This month the CFTC laid the groundwork for its injection into anti-corruption enforcement actions with a US$95M settlement with Swiss energy firm Vitol(and with other joint briber investigations between the CFTC and DOJ in the pipeline).

The agency used an anti-manipulation rule introduced as a result of the Dodd Frank Act and modeled after securities laws prohibiting insider trading as the basis for its action.  It was this rule that served as the basis for the CFTC's civil cases against several banks in connection with LIBOR manipulation.

Vitol was alleged to have bribed officials at Brazil's national oil company for inside market intelligence such as reports on production volumes and estimated future imports.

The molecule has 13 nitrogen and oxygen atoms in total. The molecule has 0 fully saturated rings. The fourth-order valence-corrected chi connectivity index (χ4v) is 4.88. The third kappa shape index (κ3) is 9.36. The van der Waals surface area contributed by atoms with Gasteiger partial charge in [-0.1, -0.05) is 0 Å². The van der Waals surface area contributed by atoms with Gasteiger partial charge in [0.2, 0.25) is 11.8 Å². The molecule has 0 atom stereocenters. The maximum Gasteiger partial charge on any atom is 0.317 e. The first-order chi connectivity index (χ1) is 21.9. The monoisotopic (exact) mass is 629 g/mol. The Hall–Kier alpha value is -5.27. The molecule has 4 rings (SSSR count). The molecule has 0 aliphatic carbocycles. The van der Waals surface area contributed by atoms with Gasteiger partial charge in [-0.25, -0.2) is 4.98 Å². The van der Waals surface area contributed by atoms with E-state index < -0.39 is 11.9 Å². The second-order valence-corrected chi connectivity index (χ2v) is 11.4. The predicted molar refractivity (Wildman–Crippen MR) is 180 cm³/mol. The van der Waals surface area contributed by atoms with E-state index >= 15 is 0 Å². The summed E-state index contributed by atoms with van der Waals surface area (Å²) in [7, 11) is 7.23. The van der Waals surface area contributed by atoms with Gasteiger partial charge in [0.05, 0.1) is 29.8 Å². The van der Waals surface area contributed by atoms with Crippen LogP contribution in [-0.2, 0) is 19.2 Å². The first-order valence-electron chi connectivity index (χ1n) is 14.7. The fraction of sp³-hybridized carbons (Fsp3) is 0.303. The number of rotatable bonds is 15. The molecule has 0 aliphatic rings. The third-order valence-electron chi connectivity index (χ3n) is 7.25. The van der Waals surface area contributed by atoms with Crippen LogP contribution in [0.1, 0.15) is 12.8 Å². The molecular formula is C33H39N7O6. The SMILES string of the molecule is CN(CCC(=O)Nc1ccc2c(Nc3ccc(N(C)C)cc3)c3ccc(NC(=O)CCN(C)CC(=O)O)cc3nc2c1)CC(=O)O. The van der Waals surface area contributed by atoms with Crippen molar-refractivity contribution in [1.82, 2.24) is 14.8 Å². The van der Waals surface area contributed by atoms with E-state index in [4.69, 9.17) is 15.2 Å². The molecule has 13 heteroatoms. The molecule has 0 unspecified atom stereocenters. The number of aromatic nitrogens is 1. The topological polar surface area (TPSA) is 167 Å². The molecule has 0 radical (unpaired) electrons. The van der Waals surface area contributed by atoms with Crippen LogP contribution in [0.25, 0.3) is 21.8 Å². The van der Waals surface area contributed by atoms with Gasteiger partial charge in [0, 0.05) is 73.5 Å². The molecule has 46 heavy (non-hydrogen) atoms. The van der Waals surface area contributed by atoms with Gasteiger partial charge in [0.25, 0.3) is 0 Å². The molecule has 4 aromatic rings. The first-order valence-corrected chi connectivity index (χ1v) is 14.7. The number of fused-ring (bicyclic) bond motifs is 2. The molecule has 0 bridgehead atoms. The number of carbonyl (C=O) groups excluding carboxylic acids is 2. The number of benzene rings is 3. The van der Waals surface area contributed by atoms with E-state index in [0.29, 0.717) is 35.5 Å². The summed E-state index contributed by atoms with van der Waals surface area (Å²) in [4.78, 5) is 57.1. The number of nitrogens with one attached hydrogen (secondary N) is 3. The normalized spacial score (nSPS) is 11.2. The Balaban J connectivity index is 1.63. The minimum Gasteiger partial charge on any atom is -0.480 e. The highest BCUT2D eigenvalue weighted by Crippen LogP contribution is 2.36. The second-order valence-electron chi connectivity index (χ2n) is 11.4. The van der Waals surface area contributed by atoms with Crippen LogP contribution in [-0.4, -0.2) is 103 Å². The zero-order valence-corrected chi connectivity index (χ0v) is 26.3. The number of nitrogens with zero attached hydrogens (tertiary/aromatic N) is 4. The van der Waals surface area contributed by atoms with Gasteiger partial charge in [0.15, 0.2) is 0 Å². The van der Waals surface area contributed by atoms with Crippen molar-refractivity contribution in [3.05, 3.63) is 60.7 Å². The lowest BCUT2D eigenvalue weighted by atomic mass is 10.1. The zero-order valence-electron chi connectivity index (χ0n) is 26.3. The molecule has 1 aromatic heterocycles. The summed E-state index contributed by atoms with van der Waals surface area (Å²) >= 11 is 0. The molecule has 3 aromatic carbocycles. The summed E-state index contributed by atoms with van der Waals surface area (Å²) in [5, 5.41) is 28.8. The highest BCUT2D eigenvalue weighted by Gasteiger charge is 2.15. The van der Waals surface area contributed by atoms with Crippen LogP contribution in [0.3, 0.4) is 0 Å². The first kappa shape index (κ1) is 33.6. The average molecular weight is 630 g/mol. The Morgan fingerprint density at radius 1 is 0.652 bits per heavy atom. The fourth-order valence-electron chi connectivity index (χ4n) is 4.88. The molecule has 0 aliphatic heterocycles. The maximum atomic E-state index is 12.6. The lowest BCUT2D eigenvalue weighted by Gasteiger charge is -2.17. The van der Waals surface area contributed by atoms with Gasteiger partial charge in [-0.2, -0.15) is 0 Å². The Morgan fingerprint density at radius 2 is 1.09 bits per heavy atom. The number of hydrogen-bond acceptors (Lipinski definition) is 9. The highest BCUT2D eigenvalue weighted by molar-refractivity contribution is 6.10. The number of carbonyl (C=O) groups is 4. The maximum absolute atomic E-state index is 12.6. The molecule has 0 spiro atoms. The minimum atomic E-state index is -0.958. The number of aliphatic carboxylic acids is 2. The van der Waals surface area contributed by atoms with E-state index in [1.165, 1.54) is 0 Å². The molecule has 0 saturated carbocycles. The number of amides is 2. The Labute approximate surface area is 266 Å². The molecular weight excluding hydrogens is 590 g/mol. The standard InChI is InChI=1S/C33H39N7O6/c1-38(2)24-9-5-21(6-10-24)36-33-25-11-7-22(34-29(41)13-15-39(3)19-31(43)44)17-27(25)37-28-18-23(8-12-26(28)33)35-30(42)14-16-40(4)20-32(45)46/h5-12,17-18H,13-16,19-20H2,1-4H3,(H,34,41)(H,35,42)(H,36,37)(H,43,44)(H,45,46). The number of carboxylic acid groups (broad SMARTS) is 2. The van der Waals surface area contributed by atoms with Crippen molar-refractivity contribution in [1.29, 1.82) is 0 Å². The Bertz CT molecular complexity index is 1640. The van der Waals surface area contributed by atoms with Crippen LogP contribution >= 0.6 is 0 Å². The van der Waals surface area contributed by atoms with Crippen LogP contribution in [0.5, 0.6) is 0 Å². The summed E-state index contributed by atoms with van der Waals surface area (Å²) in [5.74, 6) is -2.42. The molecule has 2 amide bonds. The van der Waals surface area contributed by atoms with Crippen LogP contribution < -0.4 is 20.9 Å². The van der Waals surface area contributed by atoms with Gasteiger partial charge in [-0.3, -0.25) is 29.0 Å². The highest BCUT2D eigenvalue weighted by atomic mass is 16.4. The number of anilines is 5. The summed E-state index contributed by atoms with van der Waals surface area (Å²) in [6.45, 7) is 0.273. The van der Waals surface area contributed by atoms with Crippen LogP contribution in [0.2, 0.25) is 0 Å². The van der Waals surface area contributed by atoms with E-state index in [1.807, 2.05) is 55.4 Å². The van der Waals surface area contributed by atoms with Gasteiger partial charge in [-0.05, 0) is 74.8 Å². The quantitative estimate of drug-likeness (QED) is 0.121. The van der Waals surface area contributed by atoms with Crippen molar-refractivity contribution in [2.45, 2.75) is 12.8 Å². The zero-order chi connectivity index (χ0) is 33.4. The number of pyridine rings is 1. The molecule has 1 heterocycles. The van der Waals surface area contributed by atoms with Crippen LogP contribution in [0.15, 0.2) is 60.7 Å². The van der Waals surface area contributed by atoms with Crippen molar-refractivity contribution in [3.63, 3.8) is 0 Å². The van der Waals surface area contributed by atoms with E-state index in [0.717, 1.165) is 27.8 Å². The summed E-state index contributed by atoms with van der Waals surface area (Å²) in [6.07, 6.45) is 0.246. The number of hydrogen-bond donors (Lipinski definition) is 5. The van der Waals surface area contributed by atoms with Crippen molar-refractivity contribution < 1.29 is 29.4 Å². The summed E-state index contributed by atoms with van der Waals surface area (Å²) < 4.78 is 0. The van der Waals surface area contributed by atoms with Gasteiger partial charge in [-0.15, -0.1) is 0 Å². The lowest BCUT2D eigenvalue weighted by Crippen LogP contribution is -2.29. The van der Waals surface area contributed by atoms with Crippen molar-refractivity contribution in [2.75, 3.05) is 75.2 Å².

While this settlement relies on traditional anti-manipulation authority, it is noteworthy in its creative use of such authority to regulate corrupt conduct outside the United States.

Corporations should take note that the DOJ and SEC aren't the only regulators who will be waging a war against - and leveling hefty fines in connection with - corrupt conduct,